3. Accelerated Reengineering benefits: Outsourcing is often a byproduct of another powerful management tool—business process reengineering. It allows an organization to immediately realize the anticipated benefits of reengineering by having an outside organization—one that is already reengineered to world-class standards—take over the process.
  4. Shared risks: When companies outsource they become more flexible, more dynamic, and better able to adapt to changing opportunities.
  5. Free resources for other purposes: Outsourcing permits an organization to redirect its resources from noncore activities toward activities that have the greater return in serving the customers.

My Consultancy–Asif J. Mir – Management Consultant–transforms organizations where people have the freedom to be creative, a place that brings out the best in everybody–an open, fair place where people have a sense that what they do matters. For details please visit www.asifjmir.com, and my Lectures.

 

Strategies to Cause Change


In developing a strategy for change, it is always useful to define clearly what is to be changed. Is it knowledge, attitudes, behavior, or entire group or organizational processes? Each of these is increasingly difficult to change, and each requires proportionately more time to consummate. In most instances, each of these four types of change requires that those preceding must be changed first.

The change process involves three general stages. The first is “unfreezing,” or developing a willingness and readiness for change. The second is the change process itself, which involves new learning. The third is “refreezing,” or the consolidating of the learning from stage two.

Structural strategy means the redesign of the authority, task, and other structures to accommodate changes in the external and internal environment. This approach is sometimes efficacious in localized difficulties, but it has limitations when the nature of change requires adjusting to a deeper level of contingency-severity rather than just adapting to a configuration change in the external environment at the same contingency-severity level.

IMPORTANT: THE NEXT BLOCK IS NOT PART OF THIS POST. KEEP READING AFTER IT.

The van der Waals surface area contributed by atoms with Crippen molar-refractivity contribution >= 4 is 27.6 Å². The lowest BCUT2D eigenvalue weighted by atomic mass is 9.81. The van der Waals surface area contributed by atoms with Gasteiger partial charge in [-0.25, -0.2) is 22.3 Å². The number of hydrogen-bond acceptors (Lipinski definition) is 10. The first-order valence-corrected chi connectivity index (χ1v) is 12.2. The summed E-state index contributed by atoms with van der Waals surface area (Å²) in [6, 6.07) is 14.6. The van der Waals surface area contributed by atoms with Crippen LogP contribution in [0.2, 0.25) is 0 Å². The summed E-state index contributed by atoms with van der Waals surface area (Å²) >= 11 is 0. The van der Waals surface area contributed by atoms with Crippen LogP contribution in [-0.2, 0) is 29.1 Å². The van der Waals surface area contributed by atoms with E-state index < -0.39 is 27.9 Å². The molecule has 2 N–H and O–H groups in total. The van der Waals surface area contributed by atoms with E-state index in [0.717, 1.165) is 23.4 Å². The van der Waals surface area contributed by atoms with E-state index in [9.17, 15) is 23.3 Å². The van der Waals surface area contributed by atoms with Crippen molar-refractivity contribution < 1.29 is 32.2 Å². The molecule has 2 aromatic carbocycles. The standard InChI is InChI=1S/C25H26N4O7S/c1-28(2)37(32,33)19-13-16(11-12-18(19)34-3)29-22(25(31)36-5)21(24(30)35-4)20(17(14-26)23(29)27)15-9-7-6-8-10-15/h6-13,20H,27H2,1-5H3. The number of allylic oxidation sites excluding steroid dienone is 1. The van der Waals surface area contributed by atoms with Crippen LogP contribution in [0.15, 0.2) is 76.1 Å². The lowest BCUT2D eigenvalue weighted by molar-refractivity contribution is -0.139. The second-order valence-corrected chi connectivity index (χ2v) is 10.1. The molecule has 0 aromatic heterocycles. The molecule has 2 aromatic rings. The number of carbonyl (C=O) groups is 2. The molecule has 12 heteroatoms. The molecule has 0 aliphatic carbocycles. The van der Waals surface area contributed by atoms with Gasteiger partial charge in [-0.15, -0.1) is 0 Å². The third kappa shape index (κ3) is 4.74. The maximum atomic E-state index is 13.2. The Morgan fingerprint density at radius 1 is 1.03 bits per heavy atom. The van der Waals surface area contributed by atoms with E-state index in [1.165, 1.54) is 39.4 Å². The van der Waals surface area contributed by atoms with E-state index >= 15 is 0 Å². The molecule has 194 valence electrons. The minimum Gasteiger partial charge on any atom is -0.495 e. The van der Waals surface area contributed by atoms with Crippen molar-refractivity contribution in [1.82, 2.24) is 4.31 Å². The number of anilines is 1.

My Consultancy–Asif J. Mir – Management Consultant–transforms organizations where people have the freedom to be creative, a place that brings out the best in everybody–an open, fair place where people have a sense that what they do matters. For details please visit www.asifjmir.com, and my Lectures.

 

Translating Information into Action


Information must be actionable, if it is to be of value to you. That means it must include a customer profile (most often consisting of demographics and buying behavior—psycho-graphics—that enables you to assign all of your customers to one or another of your defined segments. Unless you’re both ready and able to use the results of all this effort to alter your marketing strategy, your money is probably better spent elsewhere. Segmentation only pays off if you use it to fine tune your marketing program.

If you have computed the lifetime value for each segment, you can now make a very scientific assignment of resources to customer groups. You can be selective in this process. If you choose, focusing on just a few segments—or even one. In fact, that may be a good way to validate your ideas before you institute any large-scale changes in your marketing strategy. The important thing is that you use the information to adapt marketing into a more customer-focused and less product-centered approach.

Often you can finance new marketing initiatives by re-deploying the budgets previously spent in pursuit of unprofitable business, because you can now recognize it for what it is. Screening out can be as important as targeting.

You can then assign an appropriate percentage of your marketing budget to each segment which merits pursuit, echoing the percentage of profits that segment has the potential to generate. Consider members with lower grades within a well-defined, profitable segment as areas of opportunity. You know that companies with a given cluster of needs and buying behaviors can be profitably attracted to your offerings and way of doing business. All that remains is to focus on expanding penetration there.

Put your marketing imagination to work. Because you now understand the priorities of each segment so well, you’ll also know how to determine the most potent messages for each, and the media mix that can best deliver it. In addition, because the economics of each segment are clear, you can develop a plan that matches communications alternatives to allotted budget on a cost-per-contract basis.

As a result, most of your money will be invested where the profit potential for developing loyal customers is the greatest. Whilst this strategy appears to be self-evident, it too seldom happens in real life decision-making, since quantification of potential profitability by market segment is sadly lacking.

My Consultancy–Asif J. Mir – Management Consultant–transforms organizations where people have the freedom to be creative, a place that brings out the best in everybody–an open, fair place where people have a sense that what they do matters. For details please visit www.asifjmir.com, and my Lectures.